Have You Taken a Vacation Day Lately?
Have you noticed that you’ve taken more vacation time over the last couple of years? Great! And you’re not alone. More folks like you saw a rise in their vacation time by an average of 16.8 days. That made it the second year of growth after bottoming out in 2014 at 16.0 days.
So you may ask what’s all the fuss about?
Well, if you’re in the group that’s improved you can pat yourself on the back and…
But if you happened to have left some of your vacation time on the table you’re not alone.
Sadly, 54 percent of Americans still did not use all their vacation time last year. These workers left a collective 662 million vacation days on the table.
Hopefully this year you will not be included in the “No Vacation Zone”
No Vacation Zones
The map above from research by Project: Time off shows states where workers leave the most vacation time on the table. Is your state listed?
Idaho with 78 percent of its workers leaving vacation time unused in 2016, outpaced the national average of 54 percent. New Hampshire, Alaska and South Dakota followed.
Vacation Day Blues
Many American workers expressed reasonings that could be likened to a martyr syndrome. When it comes to time off their reasons collectively for not doing so included:
- Need to show complete dedication to their job
- Feel their company culture does not promote time off
- Worry that they would appear replaceable
- Worry about what their boss thinks about time off
- Acute anxiety about taking vacation
- Cost of taking a vacation (Alaska ranked it as their top barrier)
- Mountainous workload too much to take time off from and too much to return to (South Dakota especially)
- Fear they would lose consideration for a raise or promotion if they took time off (South Dakota only one)
California’s No Vacation Day Cities
Three California metro areas are included in the top ten cities for unused vacation. San Francisco is the city most challenged by workload, with 62 percent saying the mountain of work they would return to stopped them from taking time off, 19 percentage points more than average. Los Angeles workers have greater fear about what their boss would think of them taking time off (27% to 18%).
Riverside-San Bernardino workers are more likely than average to feel that no one else can do the work if they go away (46% to 34%), second only to St. Louis (50%).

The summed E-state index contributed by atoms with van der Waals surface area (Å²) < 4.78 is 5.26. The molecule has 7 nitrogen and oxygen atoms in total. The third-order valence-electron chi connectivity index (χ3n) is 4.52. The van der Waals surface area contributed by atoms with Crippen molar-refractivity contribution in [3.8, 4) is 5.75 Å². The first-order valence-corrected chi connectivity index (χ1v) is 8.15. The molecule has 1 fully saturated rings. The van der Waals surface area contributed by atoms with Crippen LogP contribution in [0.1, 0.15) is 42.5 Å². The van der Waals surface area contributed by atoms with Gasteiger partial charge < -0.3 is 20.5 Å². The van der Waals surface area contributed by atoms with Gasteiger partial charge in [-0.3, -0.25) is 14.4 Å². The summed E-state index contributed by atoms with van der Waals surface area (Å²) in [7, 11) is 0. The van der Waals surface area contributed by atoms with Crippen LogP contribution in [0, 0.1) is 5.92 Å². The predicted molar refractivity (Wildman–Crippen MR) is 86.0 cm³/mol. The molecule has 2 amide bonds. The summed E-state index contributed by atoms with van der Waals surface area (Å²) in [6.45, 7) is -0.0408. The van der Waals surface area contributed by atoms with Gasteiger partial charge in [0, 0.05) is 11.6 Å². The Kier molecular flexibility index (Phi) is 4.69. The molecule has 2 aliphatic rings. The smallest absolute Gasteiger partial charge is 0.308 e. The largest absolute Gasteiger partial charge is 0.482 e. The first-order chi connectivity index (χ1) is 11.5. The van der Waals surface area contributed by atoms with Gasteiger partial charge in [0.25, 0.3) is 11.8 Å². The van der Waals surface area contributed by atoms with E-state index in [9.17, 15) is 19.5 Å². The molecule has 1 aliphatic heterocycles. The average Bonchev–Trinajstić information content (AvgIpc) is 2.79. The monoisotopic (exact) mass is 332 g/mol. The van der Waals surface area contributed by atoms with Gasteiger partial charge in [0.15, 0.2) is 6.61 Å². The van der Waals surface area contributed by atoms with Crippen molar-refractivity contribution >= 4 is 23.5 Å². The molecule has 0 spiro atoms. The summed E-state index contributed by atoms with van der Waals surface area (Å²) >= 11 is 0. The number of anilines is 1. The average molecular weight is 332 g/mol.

Top Vacationed Cities in the United States
The main concern for U.S. workers over all is the mountain of work waiting for their return. But not so for the top five cities using the most vacation time including Pittsburgh, Chicago, Phoenix, Orlando, and Miami. For them, that mountainous pile of work does not hinder them from planning their vacation time.
Other results of top cities with vacationing workers include:
- Top spot Pittsburgh workers who felt less anxious about taking a vacation.
- Phoenix workers who were not as concerned about appearing less dedicated to the job.
- Fun loving Orlando workers who enjoyed a more positive vacation culture in companies that encourage taking time off.
Overcoming the Martyr Syndrome
American workers’ martyr syndrome combined with a corporate culture of silence where negative perceptions thrive is the vacation killing culprit. As a result employees feel chained to their workstations rather than free to recuperate from the stresses of the job.
The top barriers for employees include:
- Return to a mountain of work, 43%
- No one else can do the job, 34%
- Taking time off is harder with seniority, 33%
- I cannot financially afford a vacation, 32%
- Want to show complete dedication, 26%
Even though senior business leaders overwhelmingly recognize the importance of using time off, their message is often muddled, silenced or they simply discourage using their time off. As a result negative perceptions flourish unchanged since 2014.
Rejuvenating Power of a Vacation
Yet despite all this, American workers do recognize the rejuvenating power of a vacation. They return to work relaxed and recharged. Nearly two-thirds of employees say their concentration and productivity at work improve with taking time off. This sentiment is echoed by senior business leaders. In fact, 91 percent of business leaders believe employees return from vacation recharged and renewed—and ready to work more effectively.
Time to ProActively Plan Your Next Vacation
When they do take them, American workers also tend to take longer vacations. While three-in-four (75%) planners take a week or more at a time, non-planners take significantly fewer days—zero to three—than planners at once (42% to 18%).
According to the “State of American Vacation 2017” the solution is better planning. When you have set planned time aside to for a vacation you are more likely to actually use it.
Without a plan you are more likely to take significantly fewer days- from as few as three days to none!
Planners are Happier
Not only are you more likely to actually take a vacation your whole attitude becomes cheerier. Planners are report greater happiness than non-planners with their relationships, health and well-being, company, and job. Professional happiness among planners is reinforced by workplace cultures and bosses that encourage and support their vacation planning.
To help you with your planning here is a link directly to our Abalone Bay Availability Calendar:
Just match your dates with that of our calendar and you’ll have taken the first step towards a new you!